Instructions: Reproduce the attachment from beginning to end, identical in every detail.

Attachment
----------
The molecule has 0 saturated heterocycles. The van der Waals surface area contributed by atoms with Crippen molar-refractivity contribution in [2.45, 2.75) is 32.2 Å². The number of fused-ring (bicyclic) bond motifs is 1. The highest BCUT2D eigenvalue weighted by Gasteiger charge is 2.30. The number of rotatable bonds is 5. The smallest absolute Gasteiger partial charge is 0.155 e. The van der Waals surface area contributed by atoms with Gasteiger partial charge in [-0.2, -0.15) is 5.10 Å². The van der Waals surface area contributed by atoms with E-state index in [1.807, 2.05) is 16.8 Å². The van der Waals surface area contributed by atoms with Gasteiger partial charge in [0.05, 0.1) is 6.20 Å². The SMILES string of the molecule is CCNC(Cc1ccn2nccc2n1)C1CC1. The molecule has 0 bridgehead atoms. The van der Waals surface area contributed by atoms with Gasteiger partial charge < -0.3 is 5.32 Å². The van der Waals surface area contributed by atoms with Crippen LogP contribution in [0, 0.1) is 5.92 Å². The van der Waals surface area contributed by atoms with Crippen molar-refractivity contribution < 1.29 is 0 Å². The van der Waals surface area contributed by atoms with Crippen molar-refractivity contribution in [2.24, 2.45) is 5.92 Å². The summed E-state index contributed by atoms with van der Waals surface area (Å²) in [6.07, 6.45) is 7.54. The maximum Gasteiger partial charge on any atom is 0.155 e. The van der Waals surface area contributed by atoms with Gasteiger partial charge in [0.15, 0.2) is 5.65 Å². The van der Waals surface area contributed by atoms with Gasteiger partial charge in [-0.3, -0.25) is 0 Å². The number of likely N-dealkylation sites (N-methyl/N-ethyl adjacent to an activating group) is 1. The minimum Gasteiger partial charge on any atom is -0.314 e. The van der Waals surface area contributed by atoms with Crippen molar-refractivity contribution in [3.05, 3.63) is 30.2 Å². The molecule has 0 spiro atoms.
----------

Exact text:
The molecule has 0 saturated heterocycles. The van der Waals surface area contributed by atoms with Crippen molar-refractivity contribution in [2.45, 2.75) is 32.2 Å². The number of fused-ring (bicyclic) bond motifs is 1. The highest BCUT2D eigenvalue weighted by Gasteiger charge is 2.30. The number of rotatable bonds is 5. The smallest absolute Gasteiger partial charge is 0.155 e. The van der Waals surface area contributed by atoms with Gasteiger partial charge in [-0.2, -0.15) is 5.10 Å². The van der Waals surface area contributed by atoms with E-state index in [1.807, 2.05) is 16.8 Å². The van der Waals surface area contributed by atoms with Gasteiger partial charge in [0.05, 0.1) is 6.20 Å². The SMILES string of the molecule is CCNC(Cc1ccn2nccc2n1)C1CC1. The molecule has 0 bridgehead atoms. The van der Waals surface area contributed by atoms with Gasteiger partial charge < -0.3 is 5.32 Å². The van der Waals surface area contributed by atoms with Crippen LogP contribution in [0, 0.1) is 5.92 Å². The van der Waals surface area contributed by atoms with Crippen molar-refractivity contribution < 1.29 is 0 Å². The van der Waals surface area contributed by atoms with Crippen molar-refractivity contribution in [2.24, 2.45) is 5.92 Å². The summed E-state index contributed by atoms with van der Waals surface area (Å²) in [6.07, 6.45) is 7.54. The maximum Gasteiger partial charge on any atom is 0.155 e. The van der Waals surface area contributed by atoms with Gasteiger partial charge in [0.15, 0.2) is 5.65 Å². The van der Waals surface area contributed by atoms with Gasteiger partial charge in [-0.3, -0.25) is 0 Å². The number of likely N-dealkylation sites (N-methyl/N-ethyl adjacent to an activating group) is 1. The minimum Gasteiger partial charge on any atom is -0.314 e. The van der Waals surface area contributed by atoms with Crippen molar-refractivity contribution in [3.05, 3.63) is 30.2 Å². The molecule has 0 spiro atoms.